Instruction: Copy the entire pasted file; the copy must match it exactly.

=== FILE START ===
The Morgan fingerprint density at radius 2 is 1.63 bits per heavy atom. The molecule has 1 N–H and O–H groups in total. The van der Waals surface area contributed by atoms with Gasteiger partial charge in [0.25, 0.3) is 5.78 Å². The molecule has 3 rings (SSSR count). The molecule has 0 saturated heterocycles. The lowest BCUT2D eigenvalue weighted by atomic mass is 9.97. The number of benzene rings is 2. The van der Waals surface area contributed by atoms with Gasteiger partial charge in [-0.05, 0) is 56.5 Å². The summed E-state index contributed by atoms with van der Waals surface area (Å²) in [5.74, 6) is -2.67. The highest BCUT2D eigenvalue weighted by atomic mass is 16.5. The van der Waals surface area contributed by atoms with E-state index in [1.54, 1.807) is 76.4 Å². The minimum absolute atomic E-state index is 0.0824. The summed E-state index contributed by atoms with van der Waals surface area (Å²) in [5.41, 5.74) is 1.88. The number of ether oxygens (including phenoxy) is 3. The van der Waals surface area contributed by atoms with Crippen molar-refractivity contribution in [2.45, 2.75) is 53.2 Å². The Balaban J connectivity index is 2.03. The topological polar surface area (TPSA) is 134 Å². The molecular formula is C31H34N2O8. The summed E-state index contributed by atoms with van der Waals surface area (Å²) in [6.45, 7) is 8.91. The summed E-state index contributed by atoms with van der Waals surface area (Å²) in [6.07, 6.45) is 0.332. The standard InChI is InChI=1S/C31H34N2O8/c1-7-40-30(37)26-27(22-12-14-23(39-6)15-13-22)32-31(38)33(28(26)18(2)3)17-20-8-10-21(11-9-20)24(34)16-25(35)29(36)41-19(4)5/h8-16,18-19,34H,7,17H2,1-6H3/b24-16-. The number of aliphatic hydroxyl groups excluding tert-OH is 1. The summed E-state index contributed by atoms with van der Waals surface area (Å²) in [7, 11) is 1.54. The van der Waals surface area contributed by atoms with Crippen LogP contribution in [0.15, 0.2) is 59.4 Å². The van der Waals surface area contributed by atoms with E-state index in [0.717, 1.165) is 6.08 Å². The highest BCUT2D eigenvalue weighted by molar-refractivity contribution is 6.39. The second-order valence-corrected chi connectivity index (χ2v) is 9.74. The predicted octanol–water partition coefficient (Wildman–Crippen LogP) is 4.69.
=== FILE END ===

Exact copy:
The Morgan fingerprint density at radius 2 is 1.63 bits per heavy atom. The molecule has 1 N–H and O–H groups in total. The van der Waals surface area contributed by atoms with Gasteiger partial charge in [0.25, 0.3) is 5.78 Å². The molecule has 3 rings (SSSR count). The molecule has 0 saturated heterocycles. The lowest BCUT2D eigenvalue weighted by atomic mass is 9.97. The number of benzene rings is 2. The van der Waals surface area contributed by atoms with Gasteiger partial charge in [-0.05, 0) is 56.5 Å². The summed E-state index contributed by atoms with van der Waals surface area (Å²) in [5.74, 6) is -2.67. The highest BCUT2D eigenvalue weighted by atomic mass is 16.5. The van der Waals surface area contributed by atoms with E-state index in [1.54, 1.807) is 76.4 Å². The minimum absolute atomic E-state index is 0.0824. The summed E-state index contributed by atoms with van der Waals surface area (Å²) in [5.41, 5.74) is 1.88. The number of ether oxygens (including phenoxy) is 3. The van der Waals surface area contributed by atoms with Crippen molar-refractivity contribution in [2.45, 2.75) is 53.2 Å². The Balaban J connectivity index is 2.03. The topological polar surface area (TPSA) is 134 Å². The molecular formula is C31H34N2O8. The summed E-state index contributed by atoms with van der Waals surface area (Å²) in [6.45, 7) is 8.91. The summed E-state index contributed by atoms with van der Waals surface area (Å²) in [6.07, 6.45) is 0.332. The standard InChI is InChI=1S/C31H34N2O8/c1-7-40-30(37)26-27(22-12-14-23(39-6)15-13-22)32-31(38)33(28(26)18(2)3)17-20-8-10-21(11-9-20)24(34)16-25(35)29(36)41-19(4)5/h8-16,18-19,34H,7,17H2,1-6H3/b24-16-. The number of aliphatic hydroxyl groups excluding tert-OH is 1. The summed E-state index contributed by atoms with van der Waals surface area (Å²) in [7, 11) is 1.54. The van der Waals surface area contributed by atoms with Crippen LogP contribution in [0.15, 0.2) is 59.4 Å². The van der Waals surface area contributed by atoms with E-state index in [0.717, 1.165) is 6.08 Å². The highest BCUT2D eigenvalue weighted by molar-refractivity contribution is 6.39. The second-order valence-corrected chi connectivity index (χ2v) is 9.74. The predicted octanol–water partition coefficient (Wildman–Crippen LogP) is 4.69.